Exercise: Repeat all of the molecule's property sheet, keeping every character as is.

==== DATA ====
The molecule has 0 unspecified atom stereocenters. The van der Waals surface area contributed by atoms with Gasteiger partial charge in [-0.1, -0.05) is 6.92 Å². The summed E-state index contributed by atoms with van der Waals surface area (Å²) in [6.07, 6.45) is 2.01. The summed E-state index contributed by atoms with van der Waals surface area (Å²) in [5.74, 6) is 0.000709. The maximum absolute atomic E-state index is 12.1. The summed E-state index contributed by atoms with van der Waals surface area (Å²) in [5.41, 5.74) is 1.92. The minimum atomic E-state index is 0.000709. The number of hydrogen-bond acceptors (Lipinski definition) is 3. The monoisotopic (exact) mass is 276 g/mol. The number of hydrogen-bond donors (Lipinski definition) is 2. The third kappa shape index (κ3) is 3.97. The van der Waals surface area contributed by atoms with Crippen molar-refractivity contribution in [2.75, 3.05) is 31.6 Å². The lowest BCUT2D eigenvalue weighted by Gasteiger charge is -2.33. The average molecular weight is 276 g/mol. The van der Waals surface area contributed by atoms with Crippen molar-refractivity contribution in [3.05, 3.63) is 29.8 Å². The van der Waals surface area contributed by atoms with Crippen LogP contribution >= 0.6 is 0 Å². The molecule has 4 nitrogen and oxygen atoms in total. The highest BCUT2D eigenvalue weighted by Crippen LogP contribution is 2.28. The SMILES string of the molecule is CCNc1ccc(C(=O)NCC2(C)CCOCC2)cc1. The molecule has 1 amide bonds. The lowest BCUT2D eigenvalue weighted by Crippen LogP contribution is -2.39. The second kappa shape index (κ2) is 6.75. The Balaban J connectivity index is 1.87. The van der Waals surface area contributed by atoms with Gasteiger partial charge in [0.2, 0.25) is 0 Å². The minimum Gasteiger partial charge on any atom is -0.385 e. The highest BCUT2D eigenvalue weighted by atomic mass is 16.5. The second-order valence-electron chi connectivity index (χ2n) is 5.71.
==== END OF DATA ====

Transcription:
The molecule has 0 unspecified atom stereocenters. The van der Waals surface area contributed by atoms with Gasteiger partial charge in [-0.1, -0.05) is 6.92 Å². The summed E-state index contributed by atoms with van der Waals surface area (Å²) in [6.07, 6.45) is 2.01. The summed E-state index contributed by atoms with van der Waals surface area (Å²) in [5.74, 6) is 0.000709. The maximum absolute atomic E-state index is 12.1. The summed E-state index contributed by atoms with van der Waals surface area (Å²) in [5.41, 5.74) is 1.92. The minimum atomic E-state index is 0.000709. The number of hydrogen-bond acceptors (Lipinski definition) is 3. The monoisotopic (exact) mass is 276 g/mol. The number of hydrogen-bond donors (Lipinski definition) is 2. The third kappa shape index (κ3) is 3.97. The van der Waals surface area contributed by atoms with Crippen molar-refractivity contribution in [2.75, 3.05) is 31.6 Å². The lowest BCUT2D eigenvalue weighted by Gasteiger charge is -2.33. The average molecular weight is 276 g/mol. The van der Waals surface area contributed by atoms with Crippen molar-refractivity contribution in [3.05, 3.63) is 29.8 Å². The van der Waals surface area contributed by atoms with Crippen LogP contribution >= 0.6 is 0 Å². The molecule has 4 nitrogen and oxygen atoms in total. The highest BCUT2D eigenvalue weighted by Crippen LogP contribution is 2.28. The SMILES string of the molecule is CCNc1ccc(C(=O)NCC2(C)CCOCC2)cc1. The molecule has 1 amide bonds. The lowest BCUT2D eigenvalue weighted by Crippen LogP contribution is -2.39. The second kappa shape index (κ2) is 6.75. The Balaban J connectivity index is 1.87. The van der Waals surface area contributed by atoms with Gasteiger partial charge in [0.2, 0.25) is 0 Å². The minimum Gasteiger partial charge on any atom is -0.385 e. The highest BCUT2D eigenvalue weighted by atomic mass is 16.5. The second-order valence-electron chi connectivity index (χ2n) is 5.71.